IN a busy supermarket here, a 27-year-old advertising representative, who identifies himself only as Peter, wheels a shopping cart slowly along the meat counter.
In the poultry section, he picks up a 4-pound package of boneless chicken breasts and waves it back and forth to catch a butcher's eye. ``This may sound like a dumb question,'' he says, ``but can I microwave this?''
Later, in the same supermarket, Audrey Burke, a graduate student, hovers over the salad bar, piling cold pasta primavera into a Styrofoam carton.
Between her part-time job in a clothing store and long nights at the library, eating here ``is usually the best I can do for dinner,'' she says. ``I cook when I have time, but I'm usually in too much of a frenzy.''
On occasion, Ms. Burke admits she skips dinner completely. ``That's probably not very smart,'' she adds.
Peter and Audrey are just two of a growing number of single Americans who would like to eat better, but lack the time or the tutelage to do so.
Because more young people than ever before grew up in households where both parents worked, many of them are struggling to overcome the idea that cooking, outside the holiday season, is an inconvenience to be avoided. Some of these folks still haven't figured out if the light stays on when they shut the refrigerator door.
But there's hope.
Paulette Mitchell, a cooking instructor from Minneapolis, has penned a new cookbook called ``The 15-Minute Single Gourmet'' (Macmillan, 247 pp., $15).
``So many people who are single are so into fitness,'' Ms. Mitchell says. ``They work out, then they go home and eat fast food. It defeats the whole purpose.''
Single people have the worst diets of all, she says, because they tend to rely on commercial processed foods. Mitchell, who sometimes teaches cooking seminars for corporations with young workers, says she's heard stories of singles standing over the sink eating takeout food to avoid making a mess or dirtying a dish.
One of her students once admitted that his kitchen is so sparsely equipped, he uses banana peels as potholders.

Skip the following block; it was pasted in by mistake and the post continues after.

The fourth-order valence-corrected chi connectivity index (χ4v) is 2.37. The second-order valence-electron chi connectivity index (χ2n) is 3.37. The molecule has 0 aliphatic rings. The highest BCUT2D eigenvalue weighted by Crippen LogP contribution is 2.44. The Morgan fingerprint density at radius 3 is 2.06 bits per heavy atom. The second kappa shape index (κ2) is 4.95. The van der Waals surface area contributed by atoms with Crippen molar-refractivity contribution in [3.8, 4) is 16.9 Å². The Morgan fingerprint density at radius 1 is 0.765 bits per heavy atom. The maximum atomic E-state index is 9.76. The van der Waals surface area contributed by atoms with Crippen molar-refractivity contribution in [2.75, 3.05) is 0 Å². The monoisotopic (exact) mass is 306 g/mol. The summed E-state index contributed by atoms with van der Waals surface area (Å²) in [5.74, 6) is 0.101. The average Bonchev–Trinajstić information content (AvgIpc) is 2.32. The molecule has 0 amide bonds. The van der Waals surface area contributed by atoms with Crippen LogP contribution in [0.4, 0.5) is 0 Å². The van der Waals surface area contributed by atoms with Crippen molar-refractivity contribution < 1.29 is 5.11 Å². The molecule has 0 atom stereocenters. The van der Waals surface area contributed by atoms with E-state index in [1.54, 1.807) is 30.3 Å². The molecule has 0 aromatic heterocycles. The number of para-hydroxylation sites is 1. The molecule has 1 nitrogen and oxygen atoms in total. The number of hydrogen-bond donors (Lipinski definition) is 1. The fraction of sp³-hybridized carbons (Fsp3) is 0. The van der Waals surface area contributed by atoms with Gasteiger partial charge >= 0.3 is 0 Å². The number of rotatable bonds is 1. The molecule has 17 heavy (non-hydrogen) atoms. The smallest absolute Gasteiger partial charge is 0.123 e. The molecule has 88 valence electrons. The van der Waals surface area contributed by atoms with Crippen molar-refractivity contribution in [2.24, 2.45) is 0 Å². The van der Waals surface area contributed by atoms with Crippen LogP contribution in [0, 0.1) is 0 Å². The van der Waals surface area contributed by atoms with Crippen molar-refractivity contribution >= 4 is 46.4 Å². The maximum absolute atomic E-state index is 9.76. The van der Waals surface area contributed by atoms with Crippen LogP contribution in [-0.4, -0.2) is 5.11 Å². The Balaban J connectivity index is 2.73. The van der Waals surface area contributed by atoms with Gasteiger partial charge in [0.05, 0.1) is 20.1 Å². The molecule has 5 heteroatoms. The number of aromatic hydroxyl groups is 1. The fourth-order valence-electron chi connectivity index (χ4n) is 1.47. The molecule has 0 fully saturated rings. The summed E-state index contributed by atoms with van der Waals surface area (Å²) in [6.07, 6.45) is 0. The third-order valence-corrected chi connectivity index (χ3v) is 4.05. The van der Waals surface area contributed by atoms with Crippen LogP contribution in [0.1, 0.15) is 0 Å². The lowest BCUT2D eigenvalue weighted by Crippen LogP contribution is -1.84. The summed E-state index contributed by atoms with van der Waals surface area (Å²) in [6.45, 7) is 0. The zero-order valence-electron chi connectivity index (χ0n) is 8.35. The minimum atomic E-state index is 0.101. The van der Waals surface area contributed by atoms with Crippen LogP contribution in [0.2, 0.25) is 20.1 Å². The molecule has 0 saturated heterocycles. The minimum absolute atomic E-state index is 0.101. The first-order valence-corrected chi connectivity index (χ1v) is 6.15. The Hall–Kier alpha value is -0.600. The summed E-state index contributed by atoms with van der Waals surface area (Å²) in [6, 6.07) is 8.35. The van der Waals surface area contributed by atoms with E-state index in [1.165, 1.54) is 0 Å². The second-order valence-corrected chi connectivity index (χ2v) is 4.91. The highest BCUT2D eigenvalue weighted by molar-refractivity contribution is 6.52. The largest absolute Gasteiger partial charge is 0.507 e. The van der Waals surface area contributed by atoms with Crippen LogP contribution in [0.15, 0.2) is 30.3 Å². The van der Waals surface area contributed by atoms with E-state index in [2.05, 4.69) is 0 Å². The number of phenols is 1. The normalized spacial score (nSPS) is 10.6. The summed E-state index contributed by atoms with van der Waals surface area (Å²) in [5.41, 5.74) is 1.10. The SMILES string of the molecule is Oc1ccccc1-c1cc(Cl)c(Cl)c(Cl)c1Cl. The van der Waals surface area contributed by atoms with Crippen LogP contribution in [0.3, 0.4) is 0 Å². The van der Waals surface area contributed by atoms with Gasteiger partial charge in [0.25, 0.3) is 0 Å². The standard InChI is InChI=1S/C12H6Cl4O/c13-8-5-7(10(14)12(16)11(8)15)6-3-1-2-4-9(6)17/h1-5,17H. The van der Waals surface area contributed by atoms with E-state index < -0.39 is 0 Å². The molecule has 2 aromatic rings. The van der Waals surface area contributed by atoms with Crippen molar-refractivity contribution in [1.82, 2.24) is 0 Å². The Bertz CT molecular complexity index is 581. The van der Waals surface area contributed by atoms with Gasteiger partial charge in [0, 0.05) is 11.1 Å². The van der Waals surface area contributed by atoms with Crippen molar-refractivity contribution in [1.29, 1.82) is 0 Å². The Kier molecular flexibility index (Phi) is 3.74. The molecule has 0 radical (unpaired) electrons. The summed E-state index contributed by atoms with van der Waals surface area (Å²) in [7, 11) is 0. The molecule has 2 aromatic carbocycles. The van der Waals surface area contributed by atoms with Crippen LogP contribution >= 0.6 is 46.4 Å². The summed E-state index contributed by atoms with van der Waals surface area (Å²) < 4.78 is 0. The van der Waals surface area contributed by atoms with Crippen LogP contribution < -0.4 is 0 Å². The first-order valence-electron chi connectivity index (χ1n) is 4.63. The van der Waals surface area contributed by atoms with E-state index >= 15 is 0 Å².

But Mitchell points out that not all singles are young people. Some adults, many of whom are experienced cooks, suddenly find themselves cooking for one. These singles face a different dilemma: ``After years of cooking for a large family, suddenly cooking for one looks impossible,'' she says. ``Dividing recipes for four people doesn't always work.''
To complicate matters, Mitchell says more people are used to eating fine food in restaurants that they can't duplicate in their own kitchens. Her book aims to change that by teaching readers how to cook ``simply and efficiently, but with gourmet flair.''
For the most part, Mitchell's strategy works. If you're a kitchen klutz, or even if your kitchen is poorly equipped, Mitchell has not forgotten you. With her cookbook, all you need to cook Caribbean sole, Mexican taco soup, or rice-paper spring rolls with spicy peanut sauce is a skillet or saucepan and a couple of spoons.
Even those who don't know the meaning of the word ``saute'' can navigate through these recipes. Mitchell includes detailed tips printed next to the directions (``Long fusilli are long curly strands of pasta'') that help ease the transition from gosling to gourmet. Also, in keeping with the age of aerobics, each recipe includes the total fat content.
But there is a downside: You have to plan ahead.
Although many singles complain about time constraints and the fact that items like meat and lettuce only come in family-size quantities, Mitchell insists that ``shopping is the key.''
She recommends making an advance menu plan and visiting the store once a week to buy the necessary foods. She advises shoppers to opt for fresh foods over frozen whenever possible. As a rule, she says, it's far better to rely on food that was plucked from a vine than something that was engineered in a laboratory.
With shopping, cooking, and eating included, she says, total time spent should average out to about 30 to 40 minutes daily.
Despite his confessed ignorance of cooking, and maybe because some people giggle at the contents of his shopping cart, Peter says he is determined to stop spending his good money on bad food.
``I've had it with Miracle Whip,'' he says. ``From now on, it's nothing but Grey Poupon.''